Why Fiscal Stimulus Is Not Enough

Ben Bernanke gave a speech today that will be discussed for, well, at least a few days, outlining the Federal Reserve’s response to the financial crisis. We will probably devote a couple of posts to it (Simon already mentioned it below.)Although the Obama team and Congress have been focusing on the politically popular fiscal stimulus plan, replete with hundreds of billions of dollars in tax cuts, Bernanke emphasized that stimulus will not be enough (something that Larry Summers seems to agree with, as Simon noted). Here’s the relevant passage:

with the worsening of the economy’s growth prospects, continued credit losses and asset markdowns may maintain for a time the pressure on the capital and balance sheet capacities of financial institutions.  Consequently, more capital injections and guarantees may become necessary to ensure stability and the normalization of credit markets.  A continuing barrier to private investment in financial institutions is the large quantity of troubled, hard-to-value assets that remain on institutions’ balance sheets.  The presence of these assets significantly increases uncertainty about the underlying value of these institutions and may inhibit both new private investment and new lending. . . . In addition, efforts to reduce preventable foreclosures, among other benefits, could strengthen the housing market and reduce mortgage losses, thereby increasing financial stability.

In a nutshell: as the economy gets worse, more and more loans default, eating into banks’ capital cushions; investors are still nervous about all those toxic assets; and the continuing collapse of the housing market hurts all of those mortgages and mortgage-backed securities banks are holding. And as banks teeter toward insolvency, people stop lending them money, and they stop lending people money.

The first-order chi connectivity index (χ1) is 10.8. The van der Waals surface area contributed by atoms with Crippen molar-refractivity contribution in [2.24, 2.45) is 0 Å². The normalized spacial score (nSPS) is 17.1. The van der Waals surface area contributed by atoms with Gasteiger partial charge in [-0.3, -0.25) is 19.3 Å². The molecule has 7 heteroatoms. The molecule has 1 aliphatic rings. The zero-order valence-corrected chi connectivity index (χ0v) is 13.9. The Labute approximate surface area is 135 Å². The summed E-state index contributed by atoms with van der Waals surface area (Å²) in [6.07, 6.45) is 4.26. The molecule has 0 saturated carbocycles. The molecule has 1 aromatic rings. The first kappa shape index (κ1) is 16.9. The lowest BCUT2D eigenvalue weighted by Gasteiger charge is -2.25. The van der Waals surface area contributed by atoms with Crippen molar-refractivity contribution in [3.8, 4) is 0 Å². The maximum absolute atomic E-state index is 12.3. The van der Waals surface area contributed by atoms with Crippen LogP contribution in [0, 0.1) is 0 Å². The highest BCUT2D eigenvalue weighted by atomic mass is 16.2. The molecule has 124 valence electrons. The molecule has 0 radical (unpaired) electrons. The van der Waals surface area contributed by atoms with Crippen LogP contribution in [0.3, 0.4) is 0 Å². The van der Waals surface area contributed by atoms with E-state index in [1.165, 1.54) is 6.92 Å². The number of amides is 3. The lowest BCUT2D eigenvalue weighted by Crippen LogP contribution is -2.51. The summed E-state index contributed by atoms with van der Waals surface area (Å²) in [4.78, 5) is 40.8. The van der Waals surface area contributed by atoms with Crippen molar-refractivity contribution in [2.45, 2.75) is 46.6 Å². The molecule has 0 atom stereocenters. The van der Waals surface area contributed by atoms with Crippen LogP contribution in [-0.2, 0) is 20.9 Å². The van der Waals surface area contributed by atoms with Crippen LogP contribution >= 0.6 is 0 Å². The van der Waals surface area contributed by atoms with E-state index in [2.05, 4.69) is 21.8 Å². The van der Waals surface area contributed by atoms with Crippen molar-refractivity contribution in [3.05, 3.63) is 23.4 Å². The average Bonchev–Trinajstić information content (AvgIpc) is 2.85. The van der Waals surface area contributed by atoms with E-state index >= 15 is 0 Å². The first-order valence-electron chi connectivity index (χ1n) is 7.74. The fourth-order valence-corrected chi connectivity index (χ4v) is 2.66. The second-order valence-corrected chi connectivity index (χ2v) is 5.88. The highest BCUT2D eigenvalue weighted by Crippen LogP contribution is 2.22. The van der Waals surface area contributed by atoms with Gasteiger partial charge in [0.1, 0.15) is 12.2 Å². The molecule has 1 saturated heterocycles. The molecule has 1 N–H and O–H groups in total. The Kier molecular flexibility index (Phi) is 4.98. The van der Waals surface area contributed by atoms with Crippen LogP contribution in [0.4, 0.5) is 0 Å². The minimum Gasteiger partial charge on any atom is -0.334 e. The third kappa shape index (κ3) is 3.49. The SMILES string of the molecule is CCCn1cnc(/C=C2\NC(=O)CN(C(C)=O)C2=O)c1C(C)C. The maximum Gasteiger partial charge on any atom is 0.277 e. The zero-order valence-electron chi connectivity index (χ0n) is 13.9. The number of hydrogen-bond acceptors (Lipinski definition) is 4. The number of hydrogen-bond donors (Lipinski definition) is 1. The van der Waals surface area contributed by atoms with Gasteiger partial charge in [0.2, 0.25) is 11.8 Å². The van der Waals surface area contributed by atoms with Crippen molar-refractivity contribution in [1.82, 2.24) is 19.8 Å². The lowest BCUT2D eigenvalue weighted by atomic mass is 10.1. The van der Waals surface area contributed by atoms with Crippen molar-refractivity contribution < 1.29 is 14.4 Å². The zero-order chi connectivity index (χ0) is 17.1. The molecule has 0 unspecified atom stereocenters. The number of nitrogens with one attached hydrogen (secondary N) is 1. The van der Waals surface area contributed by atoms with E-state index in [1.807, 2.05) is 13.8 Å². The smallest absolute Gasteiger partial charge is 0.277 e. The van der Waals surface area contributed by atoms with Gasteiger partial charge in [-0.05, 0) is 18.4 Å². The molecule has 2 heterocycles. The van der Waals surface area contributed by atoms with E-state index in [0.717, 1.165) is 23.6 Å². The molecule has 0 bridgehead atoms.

On the plus side, the famous TED spread dipped below 1 today, a sign that credit markets are doing much better than back in September. (The Calculated Risk article behind that link shows improvements in other parts of the credit markets, not just interbank lending.)

On the minus side, CDS spreads have shot up on Citigroup and Bank of America in the last week – here’s Bank of America:

sg2009011355627.gif?w=700&h=501

The main peaks you see are the Lehman bankruptcy, the buildup to the bank recapitalization announcement, and the Citigroup crisis. So while there seems to be general improvement in the credit markets, the underlying problems have not been solved.


Originally published at the Baseline Scenario and reproduced here with the author’s permission.

One Response to "Why Fiscal Stimulus Is Not Enough"

  1. LG   January 15, 2009 at 10:37 am

    “Shovel ready” projects need to be bidded out and that takes time. If you build a Starbucks and no one has money to buy the coffee what good is it?How about real “shovel ready” changes:1) Stop the foreclosures and put people in fixed rate loans. If they can’t afford them, let them rent with an option to buy until conditions improve.2) Credit card interest rates should be at 9%3) Instead of $500 to $1000 tax cut, how about a $50,000 check per family and a $12,000 check per single person – tax free. Now that would make a difference. Imagine, they could buy a car, make a mortgage payment, pay that doctor or credit card, pay college expenses or even, buy health insurance.4) Universal healthcare. It seems to work for Congress.Yes, it will add to the deficit but the numbers are already going up and there seems to be little to show for it. Rebuild the foundation first before the penthouse.